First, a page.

JUNIOR doctors are to strike in Devon from 7am tomorrow, affecting the NHS at its busiest time of the year. 

The latest strike action comes after a new pay offer put forward in talks with the government was rejected.

The British Medical Association (BMA) union said the proposal was worth an extra 3 per cent on average this year. This is on top of an 8.8per cent rise already given.

The strikes will be for three days from 7am tomorrow until 7am on Saturday December 23.

Further action is planned for six days from 7am on January 3. 

The new-year walkout will be the longest in the NHS's history.

It coincides with what is traditionally one of the NHS's busiest periods, with emergency services often under huge strain.

The NHS in the south west says it is facing ‘significant disruption’ to routine care this week due to the industrial action. 

Bosses say in the run-up to Christmas an already busy time for the NHS, the strike is expected to have a significant impact as the NHS focuses on ensuring patients needing urgent and emergency care can be treated safely.

This means some routine appointments and operations will be postponed. 

Hospitals are contacting people directly should their appointment need to be delayed; therefore, people should continue to attend any appointments as planned if they are not contacted.

Dr Michael Marsh, NHS England South West Medical Director, said: ‘The NHS is always busy during the winter months and in particular over the Christmas and New Year period as staff take a well-earned break to be with family and friends.

‘Add industrial action to that pressure means the NHS has to prioritise urgent and emergency care to ensure people are cared for safely. 

‘That does mean having to postpone routine appointment and operations so that staff are freed up to cover for junior doctors.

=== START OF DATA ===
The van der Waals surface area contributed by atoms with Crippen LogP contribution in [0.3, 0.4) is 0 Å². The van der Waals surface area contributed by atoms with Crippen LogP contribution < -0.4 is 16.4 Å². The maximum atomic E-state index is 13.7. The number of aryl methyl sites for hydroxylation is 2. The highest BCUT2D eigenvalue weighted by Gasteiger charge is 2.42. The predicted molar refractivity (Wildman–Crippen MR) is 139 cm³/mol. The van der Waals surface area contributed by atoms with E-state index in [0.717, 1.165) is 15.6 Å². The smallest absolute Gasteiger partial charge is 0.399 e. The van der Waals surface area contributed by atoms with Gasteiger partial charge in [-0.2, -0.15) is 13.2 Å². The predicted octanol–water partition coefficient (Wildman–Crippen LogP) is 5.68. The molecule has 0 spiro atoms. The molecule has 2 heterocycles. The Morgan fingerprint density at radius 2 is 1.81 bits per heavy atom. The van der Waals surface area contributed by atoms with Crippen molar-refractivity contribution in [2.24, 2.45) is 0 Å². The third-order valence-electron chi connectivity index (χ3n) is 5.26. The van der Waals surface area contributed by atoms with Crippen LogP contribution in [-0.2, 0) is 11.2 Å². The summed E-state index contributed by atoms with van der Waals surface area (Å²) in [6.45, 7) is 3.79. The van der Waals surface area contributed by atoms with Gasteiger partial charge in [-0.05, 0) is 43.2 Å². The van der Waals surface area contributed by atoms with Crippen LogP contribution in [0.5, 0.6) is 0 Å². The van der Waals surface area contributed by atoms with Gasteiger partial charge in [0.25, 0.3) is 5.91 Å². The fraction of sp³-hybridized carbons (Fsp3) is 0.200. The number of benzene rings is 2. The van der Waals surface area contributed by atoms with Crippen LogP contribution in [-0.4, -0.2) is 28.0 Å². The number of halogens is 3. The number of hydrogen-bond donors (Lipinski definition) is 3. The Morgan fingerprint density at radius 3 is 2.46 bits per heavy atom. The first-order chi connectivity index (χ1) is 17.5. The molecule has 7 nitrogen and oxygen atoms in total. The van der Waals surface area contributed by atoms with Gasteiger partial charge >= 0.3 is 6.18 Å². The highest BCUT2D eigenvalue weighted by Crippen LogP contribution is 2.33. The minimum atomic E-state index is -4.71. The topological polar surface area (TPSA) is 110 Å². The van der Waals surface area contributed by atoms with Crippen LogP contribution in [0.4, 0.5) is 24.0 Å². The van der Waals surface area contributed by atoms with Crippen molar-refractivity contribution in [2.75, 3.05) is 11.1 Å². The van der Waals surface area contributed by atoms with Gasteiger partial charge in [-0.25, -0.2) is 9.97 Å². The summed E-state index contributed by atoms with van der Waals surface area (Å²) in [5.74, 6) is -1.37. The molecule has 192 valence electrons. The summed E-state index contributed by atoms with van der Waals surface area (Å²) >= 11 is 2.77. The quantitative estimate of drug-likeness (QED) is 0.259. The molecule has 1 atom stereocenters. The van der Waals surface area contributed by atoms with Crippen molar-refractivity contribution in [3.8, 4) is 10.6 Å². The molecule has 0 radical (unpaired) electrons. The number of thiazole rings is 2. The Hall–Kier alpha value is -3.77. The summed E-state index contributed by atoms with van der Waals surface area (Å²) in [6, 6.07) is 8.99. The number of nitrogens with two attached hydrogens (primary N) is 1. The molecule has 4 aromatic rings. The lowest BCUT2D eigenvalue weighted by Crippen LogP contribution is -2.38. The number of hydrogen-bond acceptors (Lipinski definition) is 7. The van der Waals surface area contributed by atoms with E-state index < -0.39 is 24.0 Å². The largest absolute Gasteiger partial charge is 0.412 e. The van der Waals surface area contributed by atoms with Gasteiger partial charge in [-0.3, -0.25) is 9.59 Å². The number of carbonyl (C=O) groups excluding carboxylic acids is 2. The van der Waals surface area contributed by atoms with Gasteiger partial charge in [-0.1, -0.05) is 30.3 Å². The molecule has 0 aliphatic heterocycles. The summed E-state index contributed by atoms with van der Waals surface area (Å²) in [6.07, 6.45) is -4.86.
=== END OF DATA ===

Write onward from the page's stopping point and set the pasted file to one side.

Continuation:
‘We are asking people to help the NHS by continuing to use 999 in life-threatening emergencies and NHS 111 online for all other health concerns. 

‘GP services and pharmacies are also available for patients and can be accessed in the normal way.’

The breakdown in talks comes after five weeks of negotiations during which industrial action had been suspended.

The BMA wants a 35per cent pay uplift, to make up for what it says have been below-inflation rises since 2008.

Professor Sir Stephen Powis, NHS national medical director, said: ‘These strikes come at a time that will cause huge disruption to the NHS, with services are already feeling the strain of winter pressure.

‘When you factor in the Christmas and New Year break, these strikes will prolong that period of reduced activity and it also puts the health service on the back foot into the new year, which is a time where we see demand start to rise significantly

‘Over the holiday period, I would encourage anyone who needs medical help to continue to come forward - in a life-threatening emergency, call 999 and use A&E in the usual way. For everything else, use 111 online.’